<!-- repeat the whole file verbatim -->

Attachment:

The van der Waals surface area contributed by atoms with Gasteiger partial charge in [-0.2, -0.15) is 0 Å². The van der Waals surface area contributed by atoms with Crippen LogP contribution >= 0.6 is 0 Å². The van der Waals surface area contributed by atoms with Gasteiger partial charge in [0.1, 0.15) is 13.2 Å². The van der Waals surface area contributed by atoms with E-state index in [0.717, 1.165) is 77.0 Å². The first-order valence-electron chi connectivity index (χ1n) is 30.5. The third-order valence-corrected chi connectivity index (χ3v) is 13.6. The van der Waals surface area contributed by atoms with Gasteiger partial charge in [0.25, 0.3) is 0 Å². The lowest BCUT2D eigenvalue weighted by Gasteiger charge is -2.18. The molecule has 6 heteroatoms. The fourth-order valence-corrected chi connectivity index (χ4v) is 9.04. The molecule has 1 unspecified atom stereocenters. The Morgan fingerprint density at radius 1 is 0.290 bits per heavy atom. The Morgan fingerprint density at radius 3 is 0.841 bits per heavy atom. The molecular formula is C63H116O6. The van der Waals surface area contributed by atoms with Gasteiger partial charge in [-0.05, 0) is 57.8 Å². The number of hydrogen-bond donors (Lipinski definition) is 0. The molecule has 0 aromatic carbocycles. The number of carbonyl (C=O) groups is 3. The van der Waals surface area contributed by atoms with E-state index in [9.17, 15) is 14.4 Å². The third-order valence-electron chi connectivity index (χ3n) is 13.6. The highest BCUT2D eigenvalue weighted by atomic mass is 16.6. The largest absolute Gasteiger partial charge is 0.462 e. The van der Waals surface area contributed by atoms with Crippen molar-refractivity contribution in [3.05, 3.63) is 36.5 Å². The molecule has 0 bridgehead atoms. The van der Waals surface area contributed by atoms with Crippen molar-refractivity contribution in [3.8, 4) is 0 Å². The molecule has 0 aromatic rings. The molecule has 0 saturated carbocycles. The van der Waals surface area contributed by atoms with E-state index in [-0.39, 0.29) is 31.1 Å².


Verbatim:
The van der Waals surface area contributed by atoms with Gasteiger partial charge in [-0.2, -0.15) is 0 Å². The van der Waals surface area contributed by atoms with Crippen LogP contribution >= 0.6 is 0 Å². The van der Waals surface area contributed by atoms with Gasteiger partial charge in [0.1, 0.15) is 13.2 Å². The van der Waals surface area contributed by atoms with E-state index in [0.717, 1.165) is 77.0 Å². The first-order valence-electron chi connectivity index (χ1n) is 30.5. The third-order valence-corrected chi connectivity index (χ3v) is 13.6. The van der Waals surface area contributed by atoms with Gasteiger partial charge in [0.25, 0.3) is 0 Å². The lowest BCUT2D eigenvalue weighted by Gasteiger charge is -2.18. The molecule has 6 heteroatoms. The fourth-order valence-corrected chi connectivity index (χ4v) is 9.04. The molecule has 1 unspecified atom stereocenters. The Morgan fingerprint density at radius 1 is 0.290 bits per heavy atom. The Morgan fingerprint density at radius 3 is 0.841 bits per heavy atom. The molecular formula is C63H116O6. The van der Waals surface area contributed by atoms with Gasteiger partial charge in [-0.05, 0) is 57.8 Å². The number of hydrogen-bond donors (Lipinski definition) is 0. The molecule has 0 aromatic carbocycles. The number of carbonyl (C=O) groups is 3. The van der Waals surface area contributed by atoms with E-state index in [9.17, 15) is 14.4 Å². The third-order valence-electron chi connectivity index (χ3n) is 13.6. The highest BCUT2D eigenvalue weighted by atomic mass is 16.6. The largest absolute Gasteiger partial charge is 0.462 e. The van der Waals surface area contributed by atoms with Crippen molar-refractivity contribution in [3.05, 3.63) is 36.5 Å². The molecule has 0 bridgehead atoms. The van der Waals surface area contributed by atoms with Crippen molar-refractivity contribution in [3.8, 4) is 0 Å². The molecule has 0 aromatic rings. The molecule has 0 saturated carbocycles. The van der Waals surface area contributed by atoms with E-state index in [-0.39, 0.29) is 31.1 Å².